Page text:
The term “supply chain analytics” refers to the procedures businesses employ to glean knowledge and derive value from the vast volumes of data about obtaining, processing, and distributing commodities. Supply chain management must include supply chain analytics (SCM). Although supply chain analytics as a field has been around for more than a century, the mathematical models, data infrastructure, and applications that support these analytics have advanced dramatically. Better statistical methods, predictive modeling, and machine learning have enhanced statistical formulas. Data architecture has transformed with the advent of complex event processing (CEP), the internet of things, and cloud computing. Applications like ERP, warehouse management, logistics, and corporate asset management have developed to the point where they can now offer information across conventional application silos.
Types of supply chain analytics:
The primary categories of supply chain analytics may be distinguished based on Gartner’s concept of the four analytical capabilities—descriptive, diagnostic, predictive, and prescriptive.
- Dashboards and reports are used in descriptive supply chain analytics to aid in interpreting what has occurred. Searching through, condensing, and organizing data on supply chain activities frequently includes using various statistical techniques. How inventory levels have changed over the past month or the return on invested capital are two issues that this might help with.
- Diagnostic supply chain analytics are employed to determine why something occurred or is not functioning as it should. What causes missing or delayed shipments, for instance? or “Why isn’t our business turning through inventory at the same rate as a rival?”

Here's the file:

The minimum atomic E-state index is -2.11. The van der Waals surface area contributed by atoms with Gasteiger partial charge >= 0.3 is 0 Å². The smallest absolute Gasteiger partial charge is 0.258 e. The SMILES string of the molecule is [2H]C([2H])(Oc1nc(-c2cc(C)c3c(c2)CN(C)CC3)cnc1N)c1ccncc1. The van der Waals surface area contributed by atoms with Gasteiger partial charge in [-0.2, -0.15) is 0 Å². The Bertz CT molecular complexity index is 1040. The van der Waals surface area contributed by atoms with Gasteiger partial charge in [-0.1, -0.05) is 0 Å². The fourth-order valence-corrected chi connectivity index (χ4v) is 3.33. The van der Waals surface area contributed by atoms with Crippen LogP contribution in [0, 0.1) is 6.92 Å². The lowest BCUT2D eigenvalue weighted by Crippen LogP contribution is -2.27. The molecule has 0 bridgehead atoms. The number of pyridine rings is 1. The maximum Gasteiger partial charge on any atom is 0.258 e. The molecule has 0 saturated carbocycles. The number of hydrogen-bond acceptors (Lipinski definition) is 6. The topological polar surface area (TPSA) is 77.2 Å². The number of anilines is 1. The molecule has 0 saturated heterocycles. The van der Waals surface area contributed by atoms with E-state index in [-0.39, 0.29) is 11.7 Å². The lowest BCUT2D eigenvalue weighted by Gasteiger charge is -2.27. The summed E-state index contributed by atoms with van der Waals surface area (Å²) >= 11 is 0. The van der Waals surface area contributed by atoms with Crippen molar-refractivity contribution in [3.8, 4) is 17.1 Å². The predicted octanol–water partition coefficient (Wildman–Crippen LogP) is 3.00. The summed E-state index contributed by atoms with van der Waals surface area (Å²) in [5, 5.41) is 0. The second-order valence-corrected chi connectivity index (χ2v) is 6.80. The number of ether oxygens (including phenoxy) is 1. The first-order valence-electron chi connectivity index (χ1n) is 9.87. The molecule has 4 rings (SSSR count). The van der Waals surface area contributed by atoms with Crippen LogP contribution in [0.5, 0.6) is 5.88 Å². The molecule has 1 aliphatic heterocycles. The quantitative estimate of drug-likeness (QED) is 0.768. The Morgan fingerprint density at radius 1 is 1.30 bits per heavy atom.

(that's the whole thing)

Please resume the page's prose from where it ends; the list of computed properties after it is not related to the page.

- With current data and predictive supply chain analytics, it is possible to predict what is most likely to occur in the future. How, for instance, could altered trade laws or a pandemic lockdown impact the pricing and accessibility of commodities or raw materials?
- With embedded decision logic or optimization, prescriptive supply chain analytics helps prescribe or automate the optimum course of action. This can facilitate decisions on whether to introduce a product, establish a factory, and the most effective shipping method for each retail location.
Uses of supply chain analytics
- Sales and operations planning uses supply chain analytics to create plans that link daily operations to corporate strategy to balance a manufacturer’s supply with demand. Supply chain analytics is also used for the following purposes:
- improve planning precision by identifying factors that influence demand by analyzing consumer data; Improve risk management by identifying current risks and predicting future risks based on supply chain patterns and trends;
- By creating models to determine the inventory levels required to satisfy service goals with the least capital expenditure, working capital may increase. Combining data sources to evaluate inventory levels, forecast demand, and spot fulfillment concerns can improve order management. Streamlining procurement involves compiling and examining departmental spending to enhance contract negotiations and identify opportunities for discounts or alternative sources.
In conclusion, supply chain analytics are very crucial for organizations.